The Philippian jailer (Acts 16:23-34) could have ended his life, but was stopped by the Apostle Paul. “Do yourself no harm, we are all here.” And that’s true today, we’re here to help you. The Roman penalty for letting capital offense prisoners escape was death. The keeper was ready to take his life. Asleep earlier when Paul and Silas were singing and preaching, he asked what to do, and followed through. God can forgive you from attempting suicide and from other destructive sin patterns in your life.

Sadly many people are more afraid of living than they are dying! Jesus came to give us abundant life (John 10:10). He gave us the church as a support group and family to help us. He does not spare us from persecution, troubles, illnesses. He does give us a perspective that looks beyond the physical realm and a way to cope that the ungodly do not have.

There are 5 cases of suicide in the Bible. Each case is sad. King Saul at one time had everything, but he spared King Agag and left God’s plan. God determined to remove him as king. Rather than accepting his punishment, Saul clung to power. His vain attempts to retain power made him paranoid (distressed spirit), make rash promises, turn to attempted murder, and even to witchcraft. In the end, badly-wounded Saul asked his armor bearer to assist him in death. The armor bearer declined, so Saul fell on a sword, and the armor bearer died similarly (1 Chron. 10). He died without God and without hope.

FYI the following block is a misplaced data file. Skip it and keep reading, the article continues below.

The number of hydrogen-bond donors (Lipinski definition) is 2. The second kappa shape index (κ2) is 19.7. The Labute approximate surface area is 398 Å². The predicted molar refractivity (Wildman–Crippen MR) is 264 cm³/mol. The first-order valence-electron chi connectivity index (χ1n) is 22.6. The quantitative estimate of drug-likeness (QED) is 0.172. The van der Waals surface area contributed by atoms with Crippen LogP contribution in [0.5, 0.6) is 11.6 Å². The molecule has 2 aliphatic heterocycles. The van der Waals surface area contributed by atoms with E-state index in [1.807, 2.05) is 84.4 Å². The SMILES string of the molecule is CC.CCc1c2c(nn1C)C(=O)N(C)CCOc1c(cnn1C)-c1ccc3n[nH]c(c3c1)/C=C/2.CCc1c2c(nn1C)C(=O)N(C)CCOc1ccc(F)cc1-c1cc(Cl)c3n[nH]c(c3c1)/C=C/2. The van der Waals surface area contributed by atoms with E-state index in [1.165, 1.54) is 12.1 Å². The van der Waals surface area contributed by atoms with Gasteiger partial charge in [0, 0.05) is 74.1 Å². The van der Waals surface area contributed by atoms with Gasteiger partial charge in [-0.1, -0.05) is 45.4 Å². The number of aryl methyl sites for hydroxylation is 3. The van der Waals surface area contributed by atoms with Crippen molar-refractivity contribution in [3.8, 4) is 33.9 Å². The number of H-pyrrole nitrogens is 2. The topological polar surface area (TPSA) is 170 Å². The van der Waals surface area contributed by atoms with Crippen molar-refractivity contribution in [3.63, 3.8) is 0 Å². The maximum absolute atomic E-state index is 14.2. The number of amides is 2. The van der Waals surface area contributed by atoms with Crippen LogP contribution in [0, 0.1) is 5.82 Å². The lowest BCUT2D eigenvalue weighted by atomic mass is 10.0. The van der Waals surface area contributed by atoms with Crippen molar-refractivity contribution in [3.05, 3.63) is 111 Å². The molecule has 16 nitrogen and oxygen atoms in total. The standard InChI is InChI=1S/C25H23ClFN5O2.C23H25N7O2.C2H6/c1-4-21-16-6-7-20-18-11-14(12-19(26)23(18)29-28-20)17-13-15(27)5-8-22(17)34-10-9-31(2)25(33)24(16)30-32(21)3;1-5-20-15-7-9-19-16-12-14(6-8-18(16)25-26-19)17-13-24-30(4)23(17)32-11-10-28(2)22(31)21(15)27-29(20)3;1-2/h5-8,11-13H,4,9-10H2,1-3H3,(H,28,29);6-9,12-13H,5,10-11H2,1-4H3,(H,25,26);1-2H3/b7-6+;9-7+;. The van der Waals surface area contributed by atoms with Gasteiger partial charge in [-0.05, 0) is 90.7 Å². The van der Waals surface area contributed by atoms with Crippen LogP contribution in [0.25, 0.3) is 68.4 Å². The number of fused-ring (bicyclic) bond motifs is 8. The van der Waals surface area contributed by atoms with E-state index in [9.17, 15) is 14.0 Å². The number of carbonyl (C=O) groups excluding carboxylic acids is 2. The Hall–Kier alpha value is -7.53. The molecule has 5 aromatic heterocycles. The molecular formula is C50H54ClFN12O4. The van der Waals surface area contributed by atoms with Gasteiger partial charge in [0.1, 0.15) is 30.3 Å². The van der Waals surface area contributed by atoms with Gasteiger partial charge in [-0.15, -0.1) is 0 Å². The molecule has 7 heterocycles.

Ahithophel was a counselor of King David, but sided with Absalom’s rebellion. He counseled Absalom to violate David’s concubines and demonstrate his power in a despicable act (2 Samuel 16:21-23). Ahithophel further advised an immediate pursuit of David. When he saw the strategic maneuver to capture David had been forfeited, he resigned himself to ultimate defeat. He calmly put his house in order and hanged himself (2 Sam. 17:23). Suicide, like rebellion, is a selfish act. Ahithophel was a pragmatist, concerned only with his own career, and not God’s plans.

The kings of north Israel were ruthless idol worshipers. Zimri illustrates that those that live by the sword die by the sword. He had killed Elah the son of Baasha. Then as soon as he could, killed all the descendents of Baasha. Zimri was to rule North Israel for one week! His rule was rejected by the people, and Omri was authorized to apprehend him. When Zimri saw his doom was in sight, he burned his palace and himself (1 Kings 16: 15-20). He died without God and committed suicide to escape the judgment of man.

Judas is the 5th case of suicide. One of the 12 apostles, Judas served as treasurer. He was critical of ointment poured on Jesus, and his love for money led him to steal (John 12:4-6). This same love for money led him to betray Jesus (Matt. 26:14-16). Greed was his downfall. When he saw that Jesus was condemned, he became remorseful, recognized his money as blood money, threw it at the Jewish leaders, then hanged himself (Matt. 27:1-9; Acts 1:17-18). Judas had remorse, but it was a worldly despair. He was sorry for his betrayal, but did not turn back to God. Godly sorrow turns to repentance, not despair (2 Cor. 7:8-11).

The word “suicide” does not appear in the Bible. God’s value on life makes it unthinkable. It is forbidden under the commandment not to murder. Is it unforgivable? In these cases, it does seem so. One may have moments to repent after the act, and illness may impair judgment that God will overlook. But why take a risk and forfeit life to come? As Jesus resisted the temptation to hurl himself from the temple pinnacle, he answered, “You shall not tempt the Lord your God” (Matt. 4:5-7).

Some argue that Samson committed suicide in Judges 16:29-30. However, suicide is a selfish act. Samson died as a military hero having destroyed more in the end and is listed among the faithful (Heb. 11:32). Others have even suggested that Jesus committed suicide by knowingly going to the cross. Such is a misunderstanding. He heroically gave his life—willingly and sacrificially.